Celleron Therapeutics reports that CXD101 reduces GI side effects of nivolumab

Lack of colitis side effect with CXD101 and nivolumab combination therapy in CAROSELL Phase II clinical trial of MSS CRC patients

Oxford, UK, 14 Jan 2020 – Celleron Therapeutics, the UK-based company developing novel medicines for cancer patients, announced today a lack of drug-related colitis in the safety data for its CAROSELL Phase II clinical trial. CAROSELL is testing the immune-oncology agent nivolumab (Opdivo) in combination with CXD101, in patients suffering from advanced micro-satellite stable colorectal cancer (MSS CRC).

Colorectal cancer is the second most common tumour type in women, and the third most common in men, globally. The approximate five year survival rate for colorectal cancer patients in the United States (all stages included) is 65%.  Survival is inversely related to stage: approximate 5-year survival rates are 95% for patients with stage I disease, 60% for those with Stage III disease, and 10% for those with Stage IV (metastatic) disease. Two agents have been approved for third line management of advanced colorectal cancer, namely regorafenib (Stivarga) and trifluridine-tipiracil hydrochloride (Lonsurf).

A subset (5%) of colorectal cancer has deficient DNA mismatch repair (dMMR or microsatellite instability, MSI). These tumours have high expression of checkpoint proteins (PD-1 and PD-L1), which interfere with the body’s normal anti-tumour T-cell response. By disabling these proteins, immune checkpoint inhibitors (ICI) such as nivolumab allow the immune system to function properly, and T-cells to kill tumour cells.

However, for the majority of patients the microsatellite phenotype is stable (MSS), antigen presentation is decreased and the tumour is resistant to checkpoint inhibition. There remains a very significant unmet clinical need to find novel agents, singly and/or in combination, for the treatment of these late-stage patients.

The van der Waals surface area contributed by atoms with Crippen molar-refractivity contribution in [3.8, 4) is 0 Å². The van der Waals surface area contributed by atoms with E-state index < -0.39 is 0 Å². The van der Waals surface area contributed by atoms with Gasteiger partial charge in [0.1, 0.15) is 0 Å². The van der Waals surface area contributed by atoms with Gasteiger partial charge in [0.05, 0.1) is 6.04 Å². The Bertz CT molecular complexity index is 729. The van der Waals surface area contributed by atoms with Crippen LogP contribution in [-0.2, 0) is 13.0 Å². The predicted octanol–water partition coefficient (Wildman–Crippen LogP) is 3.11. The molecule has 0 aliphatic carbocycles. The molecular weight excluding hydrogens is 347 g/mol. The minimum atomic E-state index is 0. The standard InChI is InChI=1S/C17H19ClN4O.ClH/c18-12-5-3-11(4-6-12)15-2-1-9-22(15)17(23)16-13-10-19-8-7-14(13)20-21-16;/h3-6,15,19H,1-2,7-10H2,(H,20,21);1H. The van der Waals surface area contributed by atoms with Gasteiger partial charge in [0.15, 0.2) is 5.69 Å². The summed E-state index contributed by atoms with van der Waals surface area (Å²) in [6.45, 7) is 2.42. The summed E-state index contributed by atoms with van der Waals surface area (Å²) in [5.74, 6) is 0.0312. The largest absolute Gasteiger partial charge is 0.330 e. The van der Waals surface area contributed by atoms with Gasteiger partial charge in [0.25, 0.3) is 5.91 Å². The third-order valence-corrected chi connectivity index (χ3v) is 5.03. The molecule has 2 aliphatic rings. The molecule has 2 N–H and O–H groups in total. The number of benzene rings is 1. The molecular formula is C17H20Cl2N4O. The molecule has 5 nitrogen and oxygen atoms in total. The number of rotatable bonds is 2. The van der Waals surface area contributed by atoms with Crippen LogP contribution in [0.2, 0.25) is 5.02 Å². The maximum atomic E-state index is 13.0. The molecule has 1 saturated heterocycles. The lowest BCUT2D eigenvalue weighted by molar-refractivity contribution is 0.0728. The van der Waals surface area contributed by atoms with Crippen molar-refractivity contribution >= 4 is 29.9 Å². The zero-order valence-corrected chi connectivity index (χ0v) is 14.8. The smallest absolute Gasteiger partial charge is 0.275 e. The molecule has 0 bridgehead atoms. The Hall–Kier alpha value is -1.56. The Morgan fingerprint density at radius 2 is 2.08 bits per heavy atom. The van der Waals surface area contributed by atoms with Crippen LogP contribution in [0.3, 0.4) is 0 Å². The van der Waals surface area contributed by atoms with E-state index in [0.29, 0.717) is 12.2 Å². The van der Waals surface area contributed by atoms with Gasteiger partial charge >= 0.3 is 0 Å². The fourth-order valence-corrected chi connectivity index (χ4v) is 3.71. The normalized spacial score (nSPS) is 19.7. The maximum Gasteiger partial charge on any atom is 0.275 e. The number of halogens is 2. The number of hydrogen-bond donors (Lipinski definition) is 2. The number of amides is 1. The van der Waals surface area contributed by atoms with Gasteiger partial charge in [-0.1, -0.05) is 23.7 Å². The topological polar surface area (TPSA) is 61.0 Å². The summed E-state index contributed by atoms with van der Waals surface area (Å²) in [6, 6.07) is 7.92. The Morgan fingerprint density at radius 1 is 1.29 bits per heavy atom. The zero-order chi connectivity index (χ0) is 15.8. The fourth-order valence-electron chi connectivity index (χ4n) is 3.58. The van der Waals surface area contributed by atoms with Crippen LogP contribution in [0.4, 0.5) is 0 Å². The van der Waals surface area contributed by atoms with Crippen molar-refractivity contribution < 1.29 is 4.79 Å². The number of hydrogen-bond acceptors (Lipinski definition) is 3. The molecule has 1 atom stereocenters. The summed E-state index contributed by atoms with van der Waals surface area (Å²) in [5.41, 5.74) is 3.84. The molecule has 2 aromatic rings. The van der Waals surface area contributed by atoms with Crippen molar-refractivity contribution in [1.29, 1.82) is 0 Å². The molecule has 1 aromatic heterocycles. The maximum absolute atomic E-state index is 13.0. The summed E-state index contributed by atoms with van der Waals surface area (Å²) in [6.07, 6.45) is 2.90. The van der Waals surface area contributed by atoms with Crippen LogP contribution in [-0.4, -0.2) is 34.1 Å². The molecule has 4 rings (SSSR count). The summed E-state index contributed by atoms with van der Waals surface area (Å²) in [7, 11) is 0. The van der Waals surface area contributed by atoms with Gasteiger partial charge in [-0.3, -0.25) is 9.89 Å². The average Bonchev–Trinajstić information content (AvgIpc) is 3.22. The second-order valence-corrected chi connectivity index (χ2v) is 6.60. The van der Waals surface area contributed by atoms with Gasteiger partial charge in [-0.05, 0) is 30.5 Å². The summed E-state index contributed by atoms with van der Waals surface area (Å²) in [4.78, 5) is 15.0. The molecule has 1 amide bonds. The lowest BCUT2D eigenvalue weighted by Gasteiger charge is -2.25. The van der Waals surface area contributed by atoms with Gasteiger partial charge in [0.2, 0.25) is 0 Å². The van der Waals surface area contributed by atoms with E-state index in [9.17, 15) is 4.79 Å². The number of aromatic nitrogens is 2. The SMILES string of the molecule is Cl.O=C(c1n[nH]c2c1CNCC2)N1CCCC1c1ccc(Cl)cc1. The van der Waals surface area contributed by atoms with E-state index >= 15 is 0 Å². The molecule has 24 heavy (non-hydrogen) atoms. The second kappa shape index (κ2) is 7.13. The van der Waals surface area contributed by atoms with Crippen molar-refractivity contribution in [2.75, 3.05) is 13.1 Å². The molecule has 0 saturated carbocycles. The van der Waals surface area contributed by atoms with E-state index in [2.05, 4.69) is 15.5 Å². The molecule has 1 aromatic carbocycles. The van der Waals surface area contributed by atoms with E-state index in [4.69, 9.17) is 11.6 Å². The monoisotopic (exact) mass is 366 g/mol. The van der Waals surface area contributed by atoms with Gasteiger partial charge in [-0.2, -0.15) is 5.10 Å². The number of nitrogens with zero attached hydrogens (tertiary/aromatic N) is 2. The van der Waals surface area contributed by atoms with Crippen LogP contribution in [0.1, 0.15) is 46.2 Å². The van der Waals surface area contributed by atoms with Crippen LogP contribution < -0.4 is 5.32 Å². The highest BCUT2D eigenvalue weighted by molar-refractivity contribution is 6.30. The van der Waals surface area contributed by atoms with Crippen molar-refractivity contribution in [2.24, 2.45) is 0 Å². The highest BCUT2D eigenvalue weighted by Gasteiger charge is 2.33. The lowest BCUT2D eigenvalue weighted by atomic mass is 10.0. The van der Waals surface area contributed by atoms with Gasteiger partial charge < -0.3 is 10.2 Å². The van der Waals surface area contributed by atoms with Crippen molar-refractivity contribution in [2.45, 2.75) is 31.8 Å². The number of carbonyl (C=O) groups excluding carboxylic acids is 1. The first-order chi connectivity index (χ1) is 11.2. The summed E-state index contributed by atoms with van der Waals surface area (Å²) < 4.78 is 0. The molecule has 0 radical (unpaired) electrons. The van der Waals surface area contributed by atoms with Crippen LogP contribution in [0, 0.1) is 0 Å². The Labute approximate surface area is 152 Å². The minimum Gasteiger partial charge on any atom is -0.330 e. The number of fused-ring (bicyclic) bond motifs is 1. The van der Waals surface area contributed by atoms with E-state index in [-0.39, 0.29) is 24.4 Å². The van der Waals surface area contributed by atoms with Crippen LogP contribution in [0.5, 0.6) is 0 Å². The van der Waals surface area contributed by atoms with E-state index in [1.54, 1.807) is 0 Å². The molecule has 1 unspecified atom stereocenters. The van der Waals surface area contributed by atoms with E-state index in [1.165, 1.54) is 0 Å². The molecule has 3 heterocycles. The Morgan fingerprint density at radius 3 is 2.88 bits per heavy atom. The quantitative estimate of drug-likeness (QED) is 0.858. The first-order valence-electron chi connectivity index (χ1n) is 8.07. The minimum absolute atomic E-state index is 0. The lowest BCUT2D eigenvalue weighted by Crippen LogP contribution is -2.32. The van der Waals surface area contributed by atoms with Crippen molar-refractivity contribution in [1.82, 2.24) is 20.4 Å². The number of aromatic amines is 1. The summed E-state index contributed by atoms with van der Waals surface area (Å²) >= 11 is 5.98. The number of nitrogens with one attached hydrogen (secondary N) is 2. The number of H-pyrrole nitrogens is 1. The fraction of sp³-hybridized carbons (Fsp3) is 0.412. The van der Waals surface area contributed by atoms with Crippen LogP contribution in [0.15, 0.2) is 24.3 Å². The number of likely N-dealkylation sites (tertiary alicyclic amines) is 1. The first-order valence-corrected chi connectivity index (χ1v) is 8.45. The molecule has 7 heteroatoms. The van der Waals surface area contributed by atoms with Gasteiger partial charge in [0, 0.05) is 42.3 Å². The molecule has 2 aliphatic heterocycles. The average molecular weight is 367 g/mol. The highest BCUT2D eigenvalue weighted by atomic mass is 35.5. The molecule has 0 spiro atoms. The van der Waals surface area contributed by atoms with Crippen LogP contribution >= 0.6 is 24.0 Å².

CAROSELL tested CXD101 in combination with nivolumab in MSS colorectal cancer, a clinical design which reflected compelling pre-clinical results suggesting that CXD101 and ICI drugs work together to re-engage recognition of tumours by the immune system, colloquially, to turn ‘cold tumours hot’.

Enrolment to the Phase II study completed in May 2019, and all ongoing subjects have now received study treatment for at least 6 months.  Interim analysis of 45 evaluable MSS CRC subjects saw that 22 (49%) exhibited durable disease control (stable disease plus partial response), as determined by CT scan tumour measurements (iRECIST).  The clinical activity compares favourably with the reported activity of marketed products such as regorafenib and Lonsurf.

The most frequent observed Adverse Events were fatigue, nausea, and cytopenias. All AEs were manageable. There were no deaths or discontinuations from the study. However, it was noted that there were no reports of drug-related colitis, which is a very debilitating side effect of nivolumab treatment. The incidence of immune-mediated colitis is usually apparent in a significant proportion of patients depending on the type of immune checkpoint inhibitor. The improved safety profile seen in CAROSELL may result from the anti-inflammatory action of CXD101. This will be investigated in subsequent clinical studies combining CXD101 with immune checkpoint inhibitors.